Heroes Large – Heroes Small
No, what he didn’t like about heroes was that they were usually suicidally gloomy when sober and homicidally insane when drunk.
No matter how hard we might try – and believe me I do – we cannot avoid protagonists – our literary heroes, male or female.
Truth is, I’m not too keen on heroes, per se. They are essential but really, what can you say? Your hero is your main character, the person whose story you are telling. Simple. They are characters sometimes more acted upon than acting, but always real enough that we cheer when they triumph and shed a tear when they die. We willingly, eagerly invest hours of precious time – oh, how precious our time is these days! – in their lives, following them wherever their journeys lead.
This 3-D imaging is the essence of the writer’s craft; we have explored it before – most recently in the past couple of weeks when I discussed minor characters and villains. (If you want to learn more, read Joseph Campbell’s brilliant The Hero With a Thousand Faces or the more writer-friendly take on it, Christopher Vogler’s The Writer’s Journey – you couldn’t ask for better guides along the heroic arc.)
Today I want to look at things in a slightly different way. I want to talk about the changing face of our literary heroes.
In the old days of dichromatic storytelling, heroes, like their villainous counterparts, were characters of extremes. They were always virtuous, noble, and brave, intelligent but not cunning (too many sinister connotations to that word), willing to take responsibility for their actions and, if needs be, sacrifice themselves for the greater good. They were aspirational – the sort of people upon whom we pinned all our best hopes, convinced that they could not only bear them, but soar under their weight.
Yes, they had their flaws, usually picked from amongst the cardinal sins. Hubris was a big one with the Greeks (Oedipus, Cadmus, just about every major player in the Iliad and Odyssey). Also big in the ancient Epic of Gilgamesh and the Mahabharata. In the latter, the Pandava and the Kaurava are both exceedingly proud, but the Pandava are the heroes because they learn from their weakness and are humbled; the Kaurava remain proud to the end).
Love – or its extremes, jealousy and lust – is another common flaw (Lancelot, Orlando); and greed (Bilbo Baggins). For a classic protagonist, what counts is not that they are flawed, but that they learn about themselves, their weaknesses, and triumph despite them. This introspection and growth is as important, if not more so, as the slaying of any rampaging legion of orcs. (No slaying Dragons here!)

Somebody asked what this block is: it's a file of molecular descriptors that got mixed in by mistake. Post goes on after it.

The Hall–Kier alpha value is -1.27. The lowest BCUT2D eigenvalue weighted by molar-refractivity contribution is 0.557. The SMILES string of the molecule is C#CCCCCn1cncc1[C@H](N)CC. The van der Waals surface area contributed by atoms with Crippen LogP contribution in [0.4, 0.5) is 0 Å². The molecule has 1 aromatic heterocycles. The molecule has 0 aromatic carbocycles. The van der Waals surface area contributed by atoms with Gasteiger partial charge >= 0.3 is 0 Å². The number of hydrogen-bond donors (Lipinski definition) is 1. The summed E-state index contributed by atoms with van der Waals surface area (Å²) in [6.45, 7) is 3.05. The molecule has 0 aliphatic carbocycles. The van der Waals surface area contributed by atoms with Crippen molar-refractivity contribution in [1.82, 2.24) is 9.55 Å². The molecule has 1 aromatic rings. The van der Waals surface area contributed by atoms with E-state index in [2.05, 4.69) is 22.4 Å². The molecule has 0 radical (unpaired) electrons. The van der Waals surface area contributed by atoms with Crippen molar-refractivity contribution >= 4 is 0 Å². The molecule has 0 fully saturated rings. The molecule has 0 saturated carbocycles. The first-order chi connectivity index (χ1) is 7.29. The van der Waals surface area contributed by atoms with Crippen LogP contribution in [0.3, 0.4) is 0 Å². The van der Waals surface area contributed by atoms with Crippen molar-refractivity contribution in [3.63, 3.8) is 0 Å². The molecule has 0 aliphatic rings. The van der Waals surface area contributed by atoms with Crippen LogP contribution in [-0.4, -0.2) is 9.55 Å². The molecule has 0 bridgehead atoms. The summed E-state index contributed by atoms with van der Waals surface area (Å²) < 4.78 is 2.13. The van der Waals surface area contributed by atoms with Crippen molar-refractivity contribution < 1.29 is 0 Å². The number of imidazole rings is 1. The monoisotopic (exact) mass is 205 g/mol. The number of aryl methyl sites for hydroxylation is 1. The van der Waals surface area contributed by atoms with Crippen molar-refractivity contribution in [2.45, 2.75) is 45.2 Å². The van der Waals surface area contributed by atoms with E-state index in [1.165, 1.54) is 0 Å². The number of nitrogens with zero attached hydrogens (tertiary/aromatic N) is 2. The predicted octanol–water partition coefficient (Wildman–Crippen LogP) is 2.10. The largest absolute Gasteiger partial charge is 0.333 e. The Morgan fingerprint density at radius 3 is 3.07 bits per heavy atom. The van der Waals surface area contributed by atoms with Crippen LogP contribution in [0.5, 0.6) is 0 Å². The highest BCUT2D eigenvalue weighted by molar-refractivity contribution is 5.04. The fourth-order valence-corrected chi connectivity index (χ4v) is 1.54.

These are our neat heroes, the ones who come through with every hair in place and nary a speck of blood on their crisp white shirt (or burnished armor).
But the modern world is as messy for heroes as it is for villains. Such pristine white hats no longer resonate as they once did.
As with villains, I believe the sea change for protagonists came with Shakespeare. Hamlet, Prospero, Titus Andronicus, Lear, Cleopatra, Isabella, Richard II…. Complicated characters who, while protagonists, are not always aspirational. Shakespeare allowed his main characters to straddle the line between good and evil. They could be cruel and petty, indecisive and vengeful.
They were, to my thinking, among our first literary antiheroes – the predecessors of Heathcliff and Emma Bovary, Holden Caulfield and Lisbeth Salander.
Girl with the Dragon Tattoo
But can we take this too far? In our effort to find relatable, sympathetic protagonists, have we made them too much like ourselves, and in the process, lost something vital? Today, just doing the right thing – standing up against bullies or bigotry, calling 911 for a stranger in trouble – qualifies you for a medal, even sainthood. Our heroes, like ourselves, are diminished. Not that we shouldn’t say “thank you” to every good Samaritan or person of conscience out there – but are they worthy of novel treatment?
Yes, we are all heroes in our own life stories, but fiction – even the most intimate fiction (like the stories of recent Nobelist Alice Munro) – is not life. It is, if not bigger, then certainly more concentrated. Our protagonists have to rise to the challenge, to satisfy that aspect of our natures that craves heroes ten-feet tall.
Protagonists – Gleeson
Some will say that is what genre books are for – fantasy and mystery and horror, that they are the new home to classic protagonists. Within their pages we get reluctant everymen and women thrust into being more than they ever imagined possible. They transform from being “us” to being what we can only dream of being and, as we tag along or the vicarious ride, we get our requisite dose of clean, aspirational heroism.
Can we strike a balance between these classic (genre) heroes and everyday mensch (literary) protagonists? Perhaps. But first we must find that balance in ourselves. And remember that the hallmark of a protagonist is not leaping tall buildings or bringing peace to the Universe. It is seeing change up ahead and choosing to embrace it. It is riding the wings of the Dragon when everyone else demands you thrust a blade through her heart.
Weyrworld – Pern Dragonriders
The real hero is always a hero by mistake; he dreams of
being an honest coward like everybody else.